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The Porsche 911 (pronounced Nine Eleven or in German: Neunelfer) is a two-door, 2+2 high performance rear-engined sports car. Introduced in September 1964 by Porsche AG of Stuttgart, Germany. It has a rear-mounted flat-six engine and all round independent suspension. It has undergone continuous development, though the basic concept has remained unchanged.[1] The engines were air-cooled until the introduction of the Type 996 in 1998, with the 993, produced from 1994–1998 model years, being the last of the air-cooled Porsche sports cars.[2][3]

The 911 has been modified by private teams and by the factory itself for racing, rallying, and other forms of automotive competition. It is among the most successful competition cars. In the mid-1970s, the naturally aspirated 911 Carrera RSR won major world championship sports car races, such as Targa Florio and 24 Hours of Daytona, even against prototypes. The 911-derived 935 turbo also won the 24 Hours of Le Mans in 1979 and Porsche won World Championship for Makes titles in 1976, 1977, 1978 and 1979 with 911-derived models.

In the 1999 international poll to determine the Car of the Century, the 911 came fifth.[4] It is one of two in the top five that had remained continuously in production (the original Beetle remained in production until 2003),[5

The Porsche 911 (pronounced Nine Eleven or in German: Neunelfer) is a two-door, 2+2 high performance rear-engined sports car. Introduced in September 1964 by Porsche AG of Stuttgart, Germany. It has a rear-mounted flat-six engine and all round independent suspension. It has undergone continuous development, though the basic concept has remained unchanged.[1] The engines were air-cooled until the introduction of the Type 996 in 1998, with the 993, produced from 1994–1998 model years, being the last of the air-cooled Porsche sports cars.[2][3]

The 911 has been modified by private teams and by the factory itself for racing, rallying, and other forms of automotive competition. It is among the most successful competition cars. In the mid-1970s, the naturally aspirated 911 Carrera RSR won major world championship sports car races, such as Targa Florio and 24 Hours of Daytona, even against prototypes. The 911-derived 935 turbo also won the 24 Hours of Le Mans in 1979 and Porsche won World Championship for Makes titles in 1976, 1977, 1978 and 1979 with 911-derived models.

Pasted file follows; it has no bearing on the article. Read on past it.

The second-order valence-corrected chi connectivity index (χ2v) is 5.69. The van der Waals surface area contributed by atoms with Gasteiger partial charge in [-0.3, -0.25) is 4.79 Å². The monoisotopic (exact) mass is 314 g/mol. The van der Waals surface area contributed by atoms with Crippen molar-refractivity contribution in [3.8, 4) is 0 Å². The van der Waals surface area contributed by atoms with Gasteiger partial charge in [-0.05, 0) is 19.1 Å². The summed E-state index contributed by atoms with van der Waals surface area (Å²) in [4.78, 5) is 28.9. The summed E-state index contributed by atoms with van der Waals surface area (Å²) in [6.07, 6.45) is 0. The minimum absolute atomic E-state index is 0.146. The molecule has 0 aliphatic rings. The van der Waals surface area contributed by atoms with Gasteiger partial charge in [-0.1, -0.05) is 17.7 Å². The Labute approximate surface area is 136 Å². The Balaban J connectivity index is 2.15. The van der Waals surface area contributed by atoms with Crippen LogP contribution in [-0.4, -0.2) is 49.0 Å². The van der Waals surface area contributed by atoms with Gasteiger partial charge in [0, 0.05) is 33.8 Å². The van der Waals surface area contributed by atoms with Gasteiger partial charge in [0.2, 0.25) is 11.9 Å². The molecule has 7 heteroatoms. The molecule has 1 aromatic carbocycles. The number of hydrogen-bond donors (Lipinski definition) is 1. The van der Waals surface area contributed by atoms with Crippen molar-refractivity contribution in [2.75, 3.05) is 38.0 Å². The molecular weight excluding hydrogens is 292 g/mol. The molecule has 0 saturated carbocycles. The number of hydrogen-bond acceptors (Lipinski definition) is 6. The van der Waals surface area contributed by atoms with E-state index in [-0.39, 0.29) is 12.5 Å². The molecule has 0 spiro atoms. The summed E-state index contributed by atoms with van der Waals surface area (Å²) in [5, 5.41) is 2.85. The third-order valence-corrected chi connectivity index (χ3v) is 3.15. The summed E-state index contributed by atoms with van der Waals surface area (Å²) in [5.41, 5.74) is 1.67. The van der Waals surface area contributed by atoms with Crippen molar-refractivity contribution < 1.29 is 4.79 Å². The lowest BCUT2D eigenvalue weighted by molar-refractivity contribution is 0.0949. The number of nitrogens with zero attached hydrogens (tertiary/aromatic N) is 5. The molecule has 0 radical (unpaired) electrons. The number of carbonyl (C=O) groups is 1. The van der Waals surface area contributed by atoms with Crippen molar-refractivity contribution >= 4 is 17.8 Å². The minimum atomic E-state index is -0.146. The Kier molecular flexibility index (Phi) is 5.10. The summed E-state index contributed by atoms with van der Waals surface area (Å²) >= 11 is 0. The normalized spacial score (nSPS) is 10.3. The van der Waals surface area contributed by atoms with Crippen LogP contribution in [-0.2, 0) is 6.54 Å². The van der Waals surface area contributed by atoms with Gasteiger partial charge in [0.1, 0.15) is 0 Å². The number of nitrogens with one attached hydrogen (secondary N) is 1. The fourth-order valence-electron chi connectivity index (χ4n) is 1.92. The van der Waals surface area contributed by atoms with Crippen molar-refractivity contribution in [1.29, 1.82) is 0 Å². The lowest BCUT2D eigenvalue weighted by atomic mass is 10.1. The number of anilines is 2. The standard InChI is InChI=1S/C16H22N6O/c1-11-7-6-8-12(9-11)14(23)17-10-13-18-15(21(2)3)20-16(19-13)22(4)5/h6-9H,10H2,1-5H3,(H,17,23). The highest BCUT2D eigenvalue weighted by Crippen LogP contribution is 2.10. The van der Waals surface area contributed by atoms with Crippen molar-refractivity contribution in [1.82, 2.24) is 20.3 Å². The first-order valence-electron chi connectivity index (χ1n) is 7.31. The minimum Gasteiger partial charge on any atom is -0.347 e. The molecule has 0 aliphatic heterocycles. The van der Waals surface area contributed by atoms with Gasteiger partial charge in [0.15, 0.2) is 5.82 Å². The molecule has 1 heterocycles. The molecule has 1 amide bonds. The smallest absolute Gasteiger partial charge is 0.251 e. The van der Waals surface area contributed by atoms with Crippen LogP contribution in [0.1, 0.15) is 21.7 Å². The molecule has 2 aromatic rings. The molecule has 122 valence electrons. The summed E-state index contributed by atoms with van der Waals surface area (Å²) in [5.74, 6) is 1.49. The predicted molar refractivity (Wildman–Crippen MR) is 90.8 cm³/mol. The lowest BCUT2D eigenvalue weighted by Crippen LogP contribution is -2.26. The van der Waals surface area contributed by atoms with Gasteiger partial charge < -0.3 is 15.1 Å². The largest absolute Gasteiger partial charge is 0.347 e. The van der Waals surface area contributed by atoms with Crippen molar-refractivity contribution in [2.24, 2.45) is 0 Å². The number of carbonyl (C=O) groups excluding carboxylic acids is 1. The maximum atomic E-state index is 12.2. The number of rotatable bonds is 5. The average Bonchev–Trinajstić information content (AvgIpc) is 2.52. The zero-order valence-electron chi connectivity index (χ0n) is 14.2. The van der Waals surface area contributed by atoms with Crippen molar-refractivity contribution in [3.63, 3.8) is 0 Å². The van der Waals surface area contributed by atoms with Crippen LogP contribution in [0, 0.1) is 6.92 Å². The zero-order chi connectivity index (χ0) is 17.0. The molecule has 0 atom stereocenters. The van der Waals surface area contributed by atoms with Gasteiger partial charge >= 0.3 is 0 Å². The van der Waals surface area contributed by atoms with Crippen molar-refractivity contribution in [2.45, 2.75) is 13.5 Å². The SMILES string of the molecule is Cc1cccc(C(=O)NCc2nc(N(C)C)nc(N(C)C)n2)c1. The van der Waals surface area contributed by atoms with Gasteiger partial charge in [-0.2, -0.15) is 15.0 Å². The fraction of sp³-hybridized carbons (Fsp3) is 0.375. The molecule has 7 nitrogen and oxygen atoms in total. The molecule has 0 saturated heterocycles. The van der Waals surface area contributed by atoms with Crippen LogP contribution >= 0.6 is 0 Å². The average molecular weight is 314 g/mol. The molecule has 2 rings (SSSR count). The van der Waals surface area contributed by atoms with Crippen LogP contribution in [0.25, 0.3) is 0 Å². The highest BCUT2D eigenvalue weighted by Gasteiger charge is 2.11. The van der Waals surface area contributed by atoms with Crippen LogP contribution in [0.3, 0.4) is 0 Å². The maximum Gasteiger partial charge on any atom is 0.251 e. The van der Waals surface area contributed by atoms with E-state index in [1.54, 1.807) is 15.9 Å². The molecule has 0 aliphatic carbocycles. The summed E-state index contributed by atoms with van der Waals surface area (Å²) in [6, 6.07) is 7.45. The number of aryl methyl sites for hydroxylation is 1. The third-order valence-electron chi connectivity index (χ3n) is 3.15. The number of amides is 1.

In the 1999 international poll to determine the Car of the Century, the 911 came fifth.[4] It is one of two in the top five that had remained continuously in production (the original Beetle remained in production until 2003),[5] and was until 1998 a successful surviving application of the air- (now water-) cooled opposed rear-engine layout pioneered by its ancestor, the Porsche 356. It is one of the oldest sports coupé nameplates still in production with one million manufactured as of May 2017.[6]

997 GT3 RS 4.0

The 911 GT3 RS was announced i

The 911 GT3 RS was announced in early 2006 as a homologation version of the GT3 RSR racing car for competition events like Sebring and the 24 Hours of Le Mans.

The drivetrain of the RS is based on the 911 GT3, except for the addition of a lightweight flywheel and closer gear ratios for further improved response under acceleration. Unlike the GT3, the RS is built on the body and chassis of the 911 Carrera 4 and Turbo, and accordingly has a wider rear track for better cornering characteristics on the track.

Visually, the RS is distinguished by its distinctive colour scheme – bright orange or green with black accents, which traces its roots to the iconic Carrera RS of 1973. The plastic rear deck lid is topped by a wide carbon-fibre rear wing. The front airdam has been fitted with an aero splitter to improve front downforce and provide more cooling air through the radiator.

The European version of the RS is fitted with lightweight plexiglass rear windows and a factory-installed roll cage.

Production of the first generation 997 GT3 RS ended in 2009. An estimated 413 units were delivered to the US and the worldwide production run is estimated to be under 2,000 vehicles.&#

The drivetrain of the RS is based on the 911 GT3, except for the addition of a lightweight flywheel and closer gear ratios for further improved response under acceleration. Unlike the GT3, the RS is built on the body and chassis of the 911 Carrera 4 and Turbo, and accordingly has a wider rear track for better cornering characteristics on the track.

Visually, the RS is distinguished by its distinctive colour scheme – bright orange or green with black accents, which traces its roots to the iconic Carrera RS of 1973. The plastic rear deck lid is topped by a wide carbon-fibre rear wing. The front airdam has been fitted with an aero splitter to improve front downforce and provide more cooling air through the radiator.